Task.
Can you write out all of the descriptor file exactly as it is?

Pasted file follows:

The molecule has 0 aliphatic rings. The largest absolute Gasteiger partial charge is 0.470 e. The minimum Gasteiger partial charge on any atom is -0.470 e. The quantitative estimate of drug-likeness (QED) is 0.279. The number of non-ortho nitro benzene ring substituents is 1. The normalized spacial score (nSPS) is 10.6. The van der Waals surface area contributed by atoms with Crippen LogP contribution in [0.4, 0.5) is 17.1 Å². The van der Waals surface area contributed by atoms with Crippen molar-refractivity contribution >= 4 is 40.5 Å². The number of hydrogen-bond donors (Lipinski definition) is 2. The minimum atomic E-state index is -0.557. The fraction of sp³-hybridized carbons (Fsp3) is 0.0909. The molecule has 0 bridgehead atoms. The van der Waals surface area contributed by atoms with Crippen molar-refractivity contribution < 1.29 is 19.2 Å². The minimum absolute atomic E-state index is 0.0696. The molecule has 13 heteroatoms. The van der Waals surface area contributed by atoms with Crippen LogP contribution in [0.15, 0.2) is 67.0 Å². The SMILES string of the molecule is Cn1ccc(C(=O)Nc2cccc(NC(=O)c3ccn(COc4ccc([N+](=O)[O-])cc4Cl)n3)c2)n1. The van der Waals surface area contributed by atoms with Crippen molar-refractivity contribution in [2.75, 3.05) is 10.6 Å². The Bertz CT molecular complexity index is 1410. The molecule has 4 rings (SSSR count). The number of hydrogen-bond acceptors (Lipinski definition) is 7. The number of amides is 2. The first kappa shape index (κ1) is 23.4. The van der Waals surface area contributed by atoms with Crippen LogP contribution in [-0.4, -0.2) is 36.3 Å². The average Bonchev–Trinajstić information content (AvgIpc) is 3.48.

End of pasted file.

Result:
The molecule has 0 aliphatic rings. The largest absolute Gasteiger partial charge is 0.470 e. The minimum Gasteiger partial charge on any atom is -0.470 e. The quantitative estimate of drug-likeness (QED) is 0.279. The number of non-ortho nitro benzene ring substituents is 1. The normalized spacial score (nSPS) is 10.6. The van der Waals surface area contributed by atoms with Crippen LogP contribution in [0.4, 0.5) is 17.1 Å². The van der Waals surface area contributed by atoms with Crippen molar-refractivity contribution >= 4 is 40.5 Å². The number of hydrogen-bond donors (Lipinski definition) is 2. The minimum atomic E-state index is -0.557. The fraction of sp³-hybridized carbons (Fsp3) is 0.0909. The molecule has 0 bridgehead atoms. The van der Waals surface area contributed by atoms with Crippen molar-refractivity contribution < 1.29 is 19.2 Å². The minimum absolute atomic E-state index is 0.0696. The molecule has 13 heteroatoms. The van der Waals surface area contributed by atoms with Crippen LogP contribution in [0.15, 0.2) is 67.0 Å². The SMILES string of the molecule is Cn1ccc(C(=O)Nc2cccc(NC(=O)c3ccn(COc4ccc([N+](=O)[O-])cc4Cl)n3)c2)n1. The van der Waals surface area contributed by atoms with Crippen molar-refractivity contribution in [2.75, 3.05) is 10.6 Å². The Bertz CT molecular complexity index is 1410. The molecule has 4 rings (SSSR count). The number of hydrogen-bond acceptors (Lipinski definition) is 7. The number of amides is 2. The first kappa shape index (κ1) is 23.4. The van der Waals surface area contributed by atoms with Crippen LogP contribution in [-0.4, -0.2) is 36.3 Å². The average Bonchev–Trinajstić information content (AvgIpc) is 3.48.